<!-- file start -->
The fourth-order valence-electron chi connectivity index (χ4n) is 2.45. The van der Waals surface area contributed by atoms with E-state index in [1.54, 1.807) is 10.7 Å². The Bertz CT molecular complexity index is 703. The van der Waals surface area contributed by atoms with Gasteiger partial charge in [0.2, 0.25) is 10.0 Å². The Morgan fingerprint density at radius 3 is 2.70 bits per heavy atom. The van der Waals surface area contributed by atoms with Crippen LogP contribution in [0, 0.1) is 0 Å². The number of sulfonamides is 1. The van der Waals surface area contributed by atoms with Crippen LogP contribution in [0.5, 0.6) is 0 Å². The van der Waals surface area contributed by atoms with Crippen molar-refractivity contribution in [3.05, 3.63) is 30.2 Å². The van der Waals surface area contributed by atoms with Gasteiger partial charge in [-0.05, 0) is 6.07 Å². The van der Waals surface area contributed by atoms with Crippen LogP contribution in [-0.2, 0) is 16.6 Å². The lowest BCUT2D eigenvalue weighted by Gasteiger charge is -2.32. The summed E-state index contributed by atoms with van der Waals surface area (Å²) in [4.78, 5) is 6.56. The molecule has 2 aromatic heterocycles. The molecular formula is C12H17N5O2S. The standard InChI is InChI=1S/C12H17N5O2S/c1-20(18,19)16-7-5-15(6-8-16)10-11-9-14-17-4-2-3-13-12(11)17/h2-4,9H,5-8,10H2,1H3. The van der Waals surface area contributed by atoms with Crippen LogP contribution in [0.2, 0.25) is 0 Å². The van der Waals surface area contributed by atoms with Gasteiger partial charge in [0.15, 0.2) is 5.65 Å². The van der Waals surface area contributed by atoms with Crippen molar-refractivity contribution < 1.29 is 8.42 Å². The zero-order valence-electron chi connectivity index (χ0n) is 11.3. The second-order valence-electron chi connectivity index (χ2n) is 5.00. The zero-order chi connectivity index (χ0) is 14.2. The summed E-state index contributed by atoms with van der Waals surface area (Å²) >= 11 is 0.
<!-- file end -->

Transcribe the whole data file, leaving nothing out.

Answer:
The fourth-order valence-electron chi connectivity index (χ4n) is 2.45. The van der Waals surface area contributed by atoms with E-state index in [1.54, 1.807) is 10.7 Å². The Bertz CT molecular complexity index is 703. The van der Waals surface area contributed by atoms with Gasteiger partial charge in [0.2, 0.25) is 10.0 Å². The Morgan fingerprint density at radius 3 is 2.70 bits per heavy atom. The van der Waals surface area contributed by atoms with Crippen LogP contribution in [0, 0.1) is 0 Å². The number of sulfonamides is 1. The van der Waals surface area contributed by atoms with Crippen LogP contribution in [0.5, 0.6) is 0 Å². The van der Waals surface area contributed by atoms with Crippen molar-refractivity contribution in [3.05, 3.63) is 30.2 Å². The van der Waals surface area contributed by atoms with Gasteiger partial charge in [-0.05, 0) is 6.07 Å². The van der Waals surface area contributed by atoms with Crippen LogP contribution in [-0.2, 0) is 16.6 Å². The lowest BCUT2D eigenvalue weighted by Gasteiger charge is -2.32. The summed E-state index contributed by atoms with van der Waals surface area (Å²) in [4.78, 5) is 6.56. The molecule has 2 aromatic heterocycles. The molecular formula is C12H17N5O2S. The standard InChI is InChI=1S/C12H17N5O2S/c1-20(18,19)16-7-5-15(6-8-16)10-11-9-14-17-4-2-3-13-12(11)17/h2-4,9H,5-8,10H2,1H3. The van der Waals surface area contributed by atoms with Crippen LogP contribution in [0.2, 0.25) is 0 Å². The van der Waals surface area contributed by atoms with Gasteiger partial charge in [0.15, 0.2) is 5.65 Å². The van der Waals surface area contributed by atoms with Crippen molar-refractivity contribution < 1.29 is 8.42 Å². The zero-order valence-electron chi connectivity index (χ0n) is 11.3. The second-order valence-electron chi connectivity index (χ2n) is 5.00. The zero-order chi connectivity index (χ0) is 14.2. The summed E-state index contributed by atoms with van der Waals surface area (Å²) >= 11 is 0.